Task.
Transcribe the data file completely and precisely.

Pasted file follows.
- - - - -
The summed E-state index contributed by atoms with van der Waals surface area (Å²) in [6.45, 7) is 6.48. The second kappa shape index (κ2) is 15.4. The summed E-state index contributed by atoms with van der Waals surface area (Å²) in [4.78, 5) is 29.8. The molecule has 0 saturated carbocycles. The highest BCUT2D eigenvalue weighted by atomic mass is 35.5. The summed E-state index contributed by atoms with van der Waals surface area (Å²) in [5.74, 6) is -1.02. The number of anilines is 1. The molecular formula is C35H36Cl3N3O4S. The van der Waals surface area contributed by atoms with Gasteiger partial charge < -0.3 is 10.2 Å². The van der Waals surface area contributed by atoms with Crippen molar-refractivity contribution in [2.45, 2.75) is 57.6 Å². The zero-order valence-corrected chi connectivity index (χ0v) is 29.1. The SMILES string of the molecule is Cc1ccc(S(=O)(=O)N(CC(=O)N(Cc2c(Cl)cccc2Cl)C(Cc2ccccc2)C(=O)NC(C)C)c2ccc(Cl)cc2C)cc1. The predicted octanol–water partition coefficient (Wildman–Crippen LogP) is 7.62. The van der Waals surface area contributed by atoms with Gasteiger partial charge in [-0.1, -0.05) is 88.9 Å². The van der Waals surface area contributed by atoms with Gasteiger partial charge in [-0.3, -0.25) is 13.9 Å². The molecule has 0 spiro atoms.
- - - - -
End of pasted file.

The summed E-state index contributed by atoms with van der Waals surface area (Å²) in [6.45, 7) is 6.48. The second kappa shape index (κ2) is 15.4. The summed E-state index contributed by atoms with van der Waals surface area (Å²) in [4.78, 5) is 29.8. The molecule has 0 saturated carbocycles. The highest BCUT2D eigenvalue weighted by atomic mass is 35.5. The summed E-state index contributed by atoms with van der Waals surface area (Å²) in [5.74, 6) is -1.02. The number of anilines is 1. The molecular formula is C35H36Cl3N3O4S. The van der Waals surface area contributed by atoms with Gasteiger partial charge < -0.3 is 10.2 Å². The van der Waals surface area contributed by atoms with Crippen molar-refractivity contribution in [2.45, 2.75) is 57.6 Å². The zero-order valence-corrected chi connectivity index (χ0v) is 29.1. The SMILES string of the molecule is Cc1ccc(S(=O)(=O)N(CC(=O)N(Cc2c(Cl)cccc2Cl)C(Cc2ccccc2)C(=O)NC(C)C)c2ccc(Cl)cc2C)cc1. The predicted octanol–water partition coefficient (Wildman–Crippen LogP) is 7.62. The van der Waals surface area contributed by atoms with Gasteiger partial charge in [-0.1, -0.05) is 88.9 Å². The van der Waals surface area contributed by atoms with Gasteiger partial charge in [-0.3, -0.25) is 13.9 Å². The molecule has 0 spiro atoms.